Positive Cynicism – Black Friday is America’s real holiday

Aaron Davis

Aaron R. Davis

Black Friday really has become the most American holiday, because only in America would people gleefully create a storm of materialistic violence mere hours after giving thanks for what they already have. “But what’s really important is family … now, if you’ll excuse me, I’ve got to put on my spiked climber’s boots in case I need to step on someone on the way to the discounted wafflemaker.”

Yes, Black Friday has come and gone. The day that is supposedly America’s busiest, most discount-friendly shopping day of the year, even though it’s generally neither. The one day of the year that it’s supposedly normal for people to line up for miles outside of department stores in the middle of the night, because apparently if they don’t the shelves at Target will be completely bare by 9 a.m. The day the news media, suffering from the slow holiday season news cycle, plays up what used to be a stereotype — that Black Friday is a day of shopping so competitive that things get violent — and thus creates a charged, violence-friendly atmosphere.

This is the kind of thing that some civilization is going to look back on a couple of hundred years from now and say: “Well, no wonder they wiped themselves out.” They’re going to look back at Thanksgiving and think it was the warm-up meal to some messed up version of the Hunger Games with slightly discounted flatscreen televisions.

Still, it’s easy for me to overlook this kind of ridiculousness. Who am I to do anything but roll my eyes when I see people lining up to be taken advantage of? The stereotype of the Black Friday shopper — typified by those horrendous Target commercials with the crazy woman in the red jogging suit, which says an awful lot about what Target thinks of its holiday shoppers, doesn’t it? — is pretty silly, and if people want to aspire to that, well, that’s between them, their victimized families and their eventual court-ordered psychiatrist.

Where I get bothered is in two places. First is in the way stores are opening earlier and earlier and earlier. Every year, they test the waters more and more to see how much Thanksgiving space they can encroach on. This year there were stores opening on the evening of Thanksgiving itself, which probably marks the beginning of the end of Thanksgiving as a holiday most people traditionally get off of work. (I’m sure there are movie theater and video store employees scoffing and saying “Hey, welcome to the club,” and having worked on Thanksgiving in both capacities, I do not blame them one scintilla.)

Can you imagine working at Walmart and coming in to find that your schedule includes evening shift hours on Thanksgiving? Doesn’t sound like fun to me. Then again, neither does working at Walmart, but in this economy, if you actually have a job, more power to you.

The second place where I get bothered is, of course, the violence.

Stampedes for $2 wafflemakers? Really, America? This is what we’ve come to now?

These people who get so crazy over deals and discounts and cheap gimmicks … yeah, they exist. We’ve all known people like this, somehow. Maybe our mother is friends with them, or maybe they’re related to us somehow, but we’ve all run across them. Those people who buy everything because they’re getting such a good deal. Never mind the fact that not spending money on these things at all will save you 100 percent on the list price; that concept is wholly foreign to these people. My mother is friends with a woman who was so thrilled when her sons moved away for college because she could fill up their rooms with appliances — many of which never even come out of the shopping bags — that she got incredible deals on. It’s like hunting, but for crazy people.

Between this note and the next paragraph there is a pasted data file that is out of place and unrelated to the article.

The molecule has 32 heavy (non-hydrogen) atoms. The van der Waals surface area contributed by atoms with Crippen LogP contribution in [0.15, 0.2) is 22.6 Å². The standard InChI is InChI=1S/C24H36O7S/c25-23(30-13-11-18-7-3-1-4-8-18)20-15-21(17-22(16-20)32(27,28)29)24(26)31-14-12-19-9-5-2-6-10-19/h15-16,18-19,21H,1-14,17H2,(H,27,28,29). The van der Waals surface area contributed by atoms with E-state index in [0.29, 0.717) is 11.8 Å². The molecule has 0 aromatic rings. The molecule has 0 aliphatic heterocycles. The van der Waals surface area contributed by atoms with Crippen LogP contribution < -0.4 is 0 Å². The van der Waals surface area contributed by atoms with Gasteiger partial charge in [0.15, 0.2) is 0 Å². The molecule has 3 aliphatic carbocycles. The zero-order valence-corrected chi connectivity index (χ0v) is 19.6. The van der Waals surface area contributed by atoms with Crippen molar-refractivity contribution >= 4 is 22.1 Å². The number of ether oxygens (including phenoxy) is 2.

Yes, I said crazy people, because if you’re trampling another human being just to buy a $2 wafflemaker, there is something wrong with you.

Then there’s this insanity of the woman who fired pepper spray into a crowd of people just to get her hands on a cheap Xbox. Okay, I get how frustration can lead someone to think of casually hurting people — we all have those thoughts, admit it — but to actually do it takes some kind of uncanny leap from reality. It’s like the poor judgment equivalent of getting bitten by a radioactive spider, turning bad decisions into really dangerous ones. I know, I know, Fox News tells us that pepper spray is a food product (which happens to be banned for use in war by the Chemical Weapons Convention), but that thing is hotter than the hottest pepper known to man.

On the one hand, temporarily blinding someone and cutting off their ability to breathe just to get an Xbox is the most insane thing I’ve ever heard. On the other hand, it’s kind of the most American thing I’ve ever heard. We should knock down the Statue of Liberty at this point and just put up a statue of that UC Davis campus cop spraying pure capsaicin into the eyes of the less fortunate while standing on a pile of Xboxes.

(Also, as an aside, I think we just got an insight into the kind of home atmosphere that makes those screaming adolescent homophobes that thrive on Xbox Live.)

The final bit of bad news is that sales were up seven percent this Black Friday, so look for things to only get worse next year when people brave the biting cold to shop, spend, deal, save, shove, trample, maim and kill their way into proving how much more they love their families than you do. Me, I’ll be in my Black Friday bunker.

Aaron R. Davis lives in a cave at the bottom of the ocean with his eyes shut tight and his fingers in his ears. You can contact him at samuraifrog@yahoo.com

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